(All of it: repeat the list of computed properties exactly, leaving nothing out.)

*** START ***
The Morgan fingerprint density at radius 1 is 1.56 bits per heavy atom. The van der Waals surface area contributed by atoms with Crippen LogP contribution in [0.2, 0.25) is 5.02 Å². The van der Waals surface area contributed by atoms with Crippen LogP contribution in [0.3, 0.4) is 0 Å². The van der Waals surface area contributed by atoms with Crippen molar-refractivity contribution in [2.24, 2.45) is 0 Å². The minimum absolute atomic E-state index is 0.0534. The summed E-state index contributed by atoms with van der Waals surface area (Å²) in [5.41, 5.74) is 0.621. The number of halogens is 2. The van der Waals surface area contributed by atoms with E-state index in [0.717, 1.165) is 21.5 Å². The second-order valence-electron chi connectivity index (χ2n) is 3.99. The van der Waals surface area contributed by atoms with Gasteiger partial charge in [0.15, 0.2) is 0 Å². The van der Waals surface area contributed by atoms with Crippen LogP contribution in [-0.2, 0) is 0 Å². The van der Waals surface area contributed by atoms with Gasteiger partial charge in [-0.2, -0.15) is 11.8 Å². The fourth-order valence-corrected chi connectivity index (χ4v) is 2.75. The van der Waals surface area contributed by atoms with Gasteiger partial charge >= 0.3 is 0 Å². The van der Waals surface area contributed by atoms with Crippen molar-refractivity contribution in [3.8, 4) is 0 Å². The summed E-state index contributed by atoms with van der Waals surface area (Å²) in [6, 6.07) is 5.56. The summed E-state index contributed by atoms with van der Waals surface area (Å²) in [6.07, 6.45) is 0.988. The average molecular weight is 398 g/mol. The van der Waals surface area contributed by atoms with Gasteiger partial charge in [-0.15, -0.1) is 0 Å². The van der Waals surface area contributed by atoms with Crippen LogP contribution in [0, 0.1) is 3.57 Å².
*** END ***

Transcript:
The Morgan fingerprint density at radius 1 is 1.56 bits per heavy atom. The van der Waals surface area contributed by atoms with Crippen LogP contribution in [0.2, 0.25) is 5.02 Å². The van der Waals surface area contributed by atoms with Crippen LogP contribution in [0.3, 0.4) is 0 Å². The van der Waals surface area contributed by atoms with Crippen molar-refractivity contribution in [2.24, 2.45) is 0 Å². The minimum absolute atomic E-state index is 0.0534. The summed E-state index contributed by atoms with van der Waals surface area (Å²) in [5.41, 5.74) is 0.621. The number of halogens is 2. The van der Waals surface area contributed by atoms with E-state index in [0.717, 1.165) is 21.5 Å². The second-order valence-electron chi connectivity index (χ2n) is 3.99. The van der Waals surface area contributed by atoms with Gasteiger partial charge in [0.15, 0.2) is 0 Å². The van der Waals surface area contributed by atoms with Crippen LogP contribution in [-0.2, 0) is 0 Å². The van der Waals surface area contributed by atoms with Gasteiger partial charge in [-0.2, -0.15) is 11.8 Å². The fourth-order valence-corrected chi connectivity index (χ4v) is 2.75. The van der Waals surface area contributed by atoms with Gasteiger partial charge >= 0.3 is 0 Å². The van der Waals surface area contributed by atoms with Crippen molar-refractivity contribution in [3.8, 4) is 0 Å². The summed E-state index contributed by atoms with van der Waals surface area (Å²) in [6, 6.07) is 5.56. The summed E-state index contributed by atoms with van der Waals surface area (Å²) in [6.07, 6.45) is 0.988. The average molecular weight is 398 g/mol. The van der Waals surface area contributed by atoms with Gasteiger partial charge in [-0.15, -0.1) is 0 Å². The van der Waals surface area contributed by atoms with Crippen LogP contribution in [0, 0.1) is 3.57 Å².